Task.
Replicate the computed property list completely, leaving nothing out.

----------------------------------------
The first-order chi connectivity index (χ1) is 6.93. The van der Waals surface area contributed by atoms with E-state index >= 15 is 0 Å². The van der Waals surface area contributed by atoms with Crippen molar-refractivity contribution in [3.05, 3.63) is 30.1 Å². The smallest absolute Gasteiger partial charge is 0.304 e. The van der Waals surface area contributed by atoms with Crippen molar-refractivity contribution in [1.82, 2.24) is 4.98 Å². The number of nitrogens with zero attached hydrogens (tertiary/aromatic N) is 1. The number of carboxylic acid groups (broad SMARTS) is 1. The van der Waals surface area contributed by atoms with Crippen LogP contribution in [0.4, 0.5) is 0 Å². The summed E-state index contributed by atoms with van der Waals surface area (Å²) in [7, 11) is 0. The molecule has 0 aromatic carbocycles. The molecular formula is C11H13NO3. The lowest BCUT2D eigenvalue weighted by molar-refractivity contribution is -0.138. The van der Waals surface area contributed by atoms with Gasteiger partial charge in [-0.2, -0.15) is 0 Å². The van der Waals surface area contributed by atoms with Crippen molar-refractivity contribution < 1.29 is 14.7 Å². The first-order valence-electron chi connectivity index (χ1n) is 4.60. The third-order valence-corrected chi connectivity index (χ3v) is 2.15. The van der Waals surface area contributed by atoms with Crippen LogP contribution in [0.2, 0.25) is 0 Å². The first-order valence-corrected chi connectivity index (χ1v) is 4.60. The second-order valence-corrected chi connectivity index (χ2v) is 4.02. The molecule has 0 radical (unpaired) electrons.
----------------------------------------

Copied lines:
The first-order chi connectivity index (χ1) is 6.93. The van der Waals surface area contributed by atoms with E-state index >= 15 is 0 Å². The van der Waals surface area contributed by atoms with Crippen molar-refractivity contribution in [3.05, 3.63) is 30.1 Å². The smallest absolute Gasteiger partial charge is 0.304 e. The van der Waals surface area contributed by atoms with Crippen molar-refractivity contribution in [1.82, 2.24) is 4.98 Å². The number of nitrogens with zero attached hydrogens (tertiary/aromatic N) is 1. The number of carboxylic acid groups (broad SMARTS) is 1. The van der Waals surface area contributed by atoms with Crippen LogP contribution in [0.4, 0.5) is 0 Å². The summed E-state index contributed by atoms with van der Waals surface area (Å²) in [7, 11) is 0. The molecule has 0 aromatic carbocycles. The molecular formula is C11H13NO3. The lowest BCUT2D eigenvalue weighted by molar-refractivity contribution is -0.138. The van der Waals surface area contributed by atoms with Gasteiger partial charge in [-0.2, -0.15) is 0 Å². The van der Waals surface area contributed by atoms with Crippen molar-refractivity contribution < 1.29 is 14.7 Å². The first-order valence-electron chi connectivity index (χ1n) is 4.60. The third-order valence-corrected chi connectivity index (χ3v) is 2.15. The van der Waals surface area contributed by atoms with Crippen LogP contribution in [0.2, 0.25) is 0 Å². The first-order valence-corrected chi connectivity index (χ1v) is 4.60. The second-order valence-corrected chi connectivity index (χ2v) is 4.02. The molecule has 0 radical (unpaired) electrons.